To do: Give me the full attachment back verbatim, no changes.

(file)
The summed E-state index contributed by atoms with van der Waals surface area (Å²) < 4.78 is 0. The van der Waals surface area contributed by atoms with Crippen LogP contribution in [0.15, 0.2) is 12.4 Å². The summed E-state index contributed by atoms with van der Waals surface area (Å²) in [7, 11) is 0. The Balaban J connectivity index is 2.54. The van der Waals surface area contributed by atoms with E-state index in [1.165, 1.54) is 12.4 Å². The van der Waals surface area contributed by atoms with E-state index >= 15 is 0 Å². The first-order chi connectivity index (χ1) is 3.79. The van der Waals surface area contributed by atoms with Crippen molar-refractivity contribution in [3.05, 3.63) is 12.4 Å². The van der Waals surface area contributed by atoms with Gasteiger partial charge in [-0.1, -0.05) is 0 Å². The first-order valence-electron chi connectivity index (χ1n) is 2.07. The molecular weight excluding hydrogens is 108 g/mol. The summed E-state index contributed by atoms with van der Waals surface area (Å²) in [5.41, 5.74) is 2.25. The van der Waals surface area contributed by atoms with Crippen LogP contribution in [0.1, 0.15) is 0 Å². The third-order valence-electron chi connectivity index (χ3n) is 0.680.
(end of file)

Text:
The summed E-state index contributed by atoms with van der Waals surface area (Å²) < 4.78 is 0. The van der Waals surface area contributed by atoms with Crippen LogP contribution in [0.15, 0.2) is 12.4 Å². The summed E-state index contributed by atoms with van der Waals surface area (Å²) in [7, 11) is 0. The Balaban J connectivity index is 2.54. The van der Waals surface area contributed by atoms with E-state index in [1.165, 1.54) is 12.4 Å². The van der Waals surface area contributed by atoms with E-state index >= 15 is 0 Å². The first-order chi connectivity index (χ1) is 3.79. The van der Waals surface area contributed by atoms with Crippen molar-refractivity contribution in [3.05, 3.63) is 12.4 Å². The van der Waals surface area contributed by atoms with Gasteiger partial charge in [-0.1, -0.05) is 0 Å². The first-order valence-electron chi connectivity index (χ1n) is 2.07. The molecular weight excluding hydrogens is 108 g/mol. The summed E-state index contributed by atoms with van der Waals surface area (Å²) in [5.41, 5.74) is 2.25. The van der Waals surface area contributed by atoms with Crippen LogP contribution in [0.1, 0.15) is 0 Å². The third-order valence-electron chi connectivity index (χ3n) is 0.680.